I don't understand this at all. I thought you had to be a citizen to vote,
and I thought you had to be reasonably proficient in the English language to
become a citizen. What's going on here?
Hmmm English and Spanish only? So the County will continue to disefranchise
those who speak Tagalog, Cambodian, Thai and Chinese! Seem like the County
commission needs to figure out a truelly fair way to allow for equal access and
equal opportunity to vote. There is a dangerous pattern here. Just a thought.
And I'm sure Mexico has ballots available in English...
Now you have disenfranchised the Chinese, Japanese, Vietnamese,French, German,
Dutch, Finnish,Welsh, Italian, Hindu, Russian, Swedish . . .This is
America where we speak English. Learn it.
Although fluency in English is a citizenship requirement which SHOULD obviate
the need for bilingual ballots, I don't object too much if it is strictly
an accommodation to truly eligible registered voters.I just wish as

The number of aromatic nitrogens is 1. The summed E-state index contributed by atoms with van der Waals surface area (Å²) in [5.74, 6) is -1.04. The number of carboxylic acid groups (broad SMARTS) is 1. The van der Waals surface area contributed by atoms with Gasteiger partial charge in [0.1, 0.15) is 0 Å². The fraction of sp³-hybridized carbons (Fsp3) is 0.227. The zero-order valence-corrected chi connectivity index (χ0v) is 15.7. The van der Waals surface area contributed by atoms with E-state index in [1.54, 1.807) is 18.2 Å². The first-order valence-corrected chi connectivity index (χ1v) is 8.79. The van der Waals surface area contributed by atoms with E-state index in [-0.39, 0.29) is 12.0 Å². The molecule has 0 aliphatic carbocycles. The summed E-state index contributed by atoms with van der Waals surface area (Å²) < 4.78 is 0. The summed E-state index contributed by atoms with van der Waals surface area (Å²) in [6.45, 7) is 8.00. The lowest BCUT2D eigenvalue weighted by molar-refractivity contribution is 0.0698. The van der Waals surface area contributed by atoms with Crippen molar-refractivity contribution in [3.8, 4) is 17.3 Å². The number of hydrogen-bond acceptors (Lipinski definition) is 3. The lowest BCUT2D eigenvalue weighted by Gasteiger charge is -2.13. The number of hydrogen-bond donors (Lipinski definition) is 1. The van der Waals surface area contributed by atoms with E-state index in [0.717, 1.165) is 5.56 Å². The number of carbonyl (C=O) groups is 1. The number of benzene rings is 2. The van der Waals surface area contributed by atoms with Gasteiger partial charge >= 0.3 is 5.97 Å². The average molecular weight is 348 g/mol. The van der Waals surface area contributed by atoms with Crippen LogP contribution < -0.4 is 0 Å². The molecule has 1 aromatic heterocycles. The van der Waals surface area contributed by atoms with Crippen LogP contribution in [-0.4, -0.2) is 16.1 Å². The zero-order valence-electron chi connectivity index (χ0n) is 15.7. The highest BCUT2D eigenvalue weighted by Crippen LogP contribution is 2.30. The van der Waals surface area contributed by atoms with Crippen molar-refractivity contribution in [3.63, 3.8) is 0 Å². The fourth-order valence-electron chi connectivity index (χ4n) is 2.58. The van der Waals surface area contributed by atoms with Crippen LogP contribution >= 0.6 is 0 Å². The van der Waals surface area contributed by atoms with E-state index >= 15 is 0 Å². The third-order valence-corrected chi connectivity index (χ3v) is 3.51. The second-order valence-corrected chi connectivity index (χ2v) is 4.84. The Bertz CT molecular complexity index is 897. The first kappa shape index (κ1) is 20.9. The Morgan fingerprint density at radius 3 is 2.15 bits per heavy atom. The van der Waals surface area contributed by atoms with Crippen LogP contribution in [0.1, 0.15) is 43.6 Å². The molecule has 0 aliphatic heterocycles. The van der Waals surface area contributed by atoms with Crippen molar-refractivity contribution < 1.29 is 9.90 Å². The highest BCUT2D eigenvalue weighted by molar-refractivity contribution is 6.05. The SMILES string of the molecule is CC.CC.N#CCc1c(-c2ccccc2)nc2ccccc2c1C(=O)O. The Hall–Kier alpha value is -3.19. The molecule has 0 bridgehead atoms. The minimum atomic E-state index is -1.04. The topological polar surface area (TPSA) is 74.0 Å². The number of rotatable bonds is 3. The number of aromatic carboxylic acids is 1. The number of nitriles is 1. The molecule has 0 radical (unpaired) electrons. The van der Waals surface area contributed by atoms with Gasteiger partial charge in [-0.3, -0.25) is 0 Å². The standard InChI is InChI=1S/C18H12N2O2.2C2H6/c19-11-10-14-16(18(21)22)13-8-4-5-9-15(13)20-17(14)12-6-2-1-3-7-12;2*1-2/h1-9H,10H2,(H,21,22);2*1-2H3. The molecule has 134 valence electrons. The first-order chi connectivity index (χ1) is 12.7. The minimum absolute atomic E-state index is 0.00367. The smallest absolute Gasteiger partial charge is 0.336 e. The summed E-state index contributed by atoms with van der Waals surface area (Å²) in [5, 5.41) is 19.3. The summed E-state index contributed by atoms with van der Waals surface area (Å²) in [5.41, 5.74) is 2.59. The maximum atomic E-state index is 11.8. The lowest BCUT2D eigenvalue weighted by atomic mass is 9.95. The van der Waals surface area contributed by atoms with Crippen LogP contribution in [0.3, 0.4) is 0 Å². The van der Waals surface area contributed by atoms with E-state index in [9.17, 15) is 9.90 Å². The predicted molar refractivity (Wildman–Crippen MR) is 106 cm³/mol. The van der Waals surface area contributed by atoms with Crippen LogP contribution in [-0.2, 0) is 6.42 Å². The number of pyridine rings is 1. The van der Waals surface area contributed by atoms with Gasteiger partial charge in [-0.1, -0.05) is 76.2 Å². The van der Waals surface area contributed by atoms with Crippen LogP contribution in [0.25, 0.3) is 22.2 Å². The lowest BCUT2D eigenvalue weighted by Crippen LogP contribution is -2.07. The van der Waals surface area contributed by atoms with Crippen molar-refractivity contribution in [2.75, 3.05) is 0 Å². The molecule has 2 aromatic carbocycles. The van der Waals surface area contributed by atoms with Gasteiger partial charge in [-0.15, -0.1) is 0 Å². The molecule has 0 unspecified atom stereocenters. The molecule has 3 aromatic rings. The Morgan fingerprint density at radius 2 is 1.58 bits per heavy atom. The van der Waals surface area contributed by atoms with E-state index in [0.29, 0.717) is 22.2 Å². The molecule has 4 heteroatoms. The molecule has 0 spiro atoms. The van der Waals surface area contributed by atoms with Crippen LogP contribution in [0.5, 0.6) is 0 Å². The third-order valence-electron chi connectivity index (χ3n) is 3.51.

much effort was being made to verify our voter registration lists.How many dead people are listed (and how many of those will have votes cast in
November)?How many single family residences of vacant lots have dozens of
people registered as living there?Are voter lists checked against
voter lists in other states to remove people who have moved and registered
elsewhere?Are voter registrations matched against the e-verify list
to ensure they are really citizens?These might be interesting topics
for the reporters to investigate, to ensure that we really are getting free and
fair elections- in whatever language.